I do not like being wasteful and throwing something away just because it is damaged.
Things need to be build with the possibility of maintaining it, planned obsolescence and DRM are not the road to a better world.
This little project aims to build something that can be repaired, improved and maintained.
Without any glue, only screws are used, this light can be torn down in a matter of seconds.
It uses a rechargeable battery that has been upcycled from broken notebook battery packs and it does not use proprietary connectors or cables.
It is designed to be as efficient as possible, so not much energy is wasted, the LED's have a comparably high lumen per watt ratio and with a switching boost regulator the waste energy is kept lower then with a linear driver.
Everyone can build the main parts for it with a simple and cheap 3D printer, this new technology has the capability to change the world we live in.
With open the source design everybody can print replacement parts in a matter of hours.
And while it is not the best material, when printing in a biodegradeable thermoplasic like PLA (polylactic acid) we can reduce the impact on the amount of non recycleable thrash.
The electronics have been build with reasonably large SMD components so they can be easily reworked and replaced and the integrated circuits are intentionally not leg-less.
I have chosen packages with exposed metal or legs for easy probing and repair ability.
While this flashlight is fully working it still is more a draft then a prototype, there are many things that need to be improved.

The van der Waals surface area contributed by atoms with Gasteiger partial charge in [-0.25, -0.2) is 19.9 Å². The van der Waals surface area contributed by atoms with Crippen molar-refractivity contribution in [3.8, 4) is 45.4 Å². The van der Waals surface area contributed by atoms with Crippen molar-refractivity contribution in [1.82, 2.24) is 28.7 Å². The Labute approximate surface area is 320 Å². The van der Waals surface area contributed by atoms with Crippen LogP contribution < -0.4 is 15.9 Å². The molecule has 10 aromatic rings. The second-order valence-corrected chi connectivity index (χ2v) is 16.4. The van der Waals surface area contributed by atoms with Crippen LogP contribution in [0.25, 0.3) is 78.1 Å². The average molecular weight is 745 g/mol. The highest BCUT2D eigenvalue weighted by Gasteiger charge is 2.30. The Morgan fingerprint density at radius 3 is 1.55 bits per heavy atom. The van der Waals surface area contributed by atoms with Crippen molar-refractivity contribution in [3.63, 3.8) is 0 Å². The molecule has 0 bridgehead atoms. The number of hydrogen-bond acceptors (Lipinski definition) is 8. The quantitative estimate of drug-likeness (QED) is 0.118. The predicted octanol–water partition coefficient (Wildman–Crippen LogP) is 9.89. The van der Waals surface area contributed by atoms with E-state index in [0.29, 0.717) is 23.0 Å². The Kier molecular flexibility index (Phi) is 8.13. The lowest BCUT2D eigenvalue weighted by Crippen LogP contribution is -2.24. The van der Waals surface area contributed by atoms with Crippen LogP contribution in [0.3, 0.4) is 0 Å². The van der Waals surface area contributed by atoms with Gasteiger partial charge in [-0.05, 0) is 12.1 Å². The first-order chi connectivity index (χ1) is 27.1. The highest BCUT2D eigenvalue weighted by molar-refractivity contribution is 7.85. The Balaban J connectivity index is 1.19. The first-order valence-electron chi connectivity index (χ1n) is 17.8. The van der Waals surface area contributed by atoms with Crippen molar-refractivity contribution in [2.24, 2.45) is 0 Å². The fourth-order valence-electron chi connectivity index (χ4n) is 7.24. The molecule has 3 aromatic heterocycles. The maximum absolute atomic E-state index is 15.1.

But the main problem faced at the moment is the destructive testing of the electrical components.
The driver circuit board is not particularly expensive but in the process of testing, more then one will be destroyed.
For this a test bench has to be designed and build to measure the current and voltages at different nodes to characterize the circuit and over all efficiency.
And a debug firmware and the software for the data acquisition of the test bench has to be written.
There are many other challenges as well.
- Ordering proper circuit boards for the LED and Driver.
- Creating a bed of nails for programing and batch testing.
- Creating a small level shifter board or shield to program this with a regular Arduino acting as a ISP programmer.
- Overhauling the cooling of the LED, with additional metal, hopefully recycled material as well.
- The whole body needs to be redesigned.
- The button mechanism needs improvements.
- A proper firmware needs to be written.
- Further down the road i would like to simplifiy the driver circuit itself or have multiple versions available.
- As well as an option to use more common LED's.
The main body of the light is constructed with 3D printed parts, the print orientation of these was optimized to enable printing without much support material, as well as maintaining a maximum layer adhesion.
The goal was to use only standard parts, no glue and only parts printed in PLA without any metal.
It would have been was simpler to just glue everything together, but that means, you can not repair it easily.
This made the whole construction a bit bigger then necessary.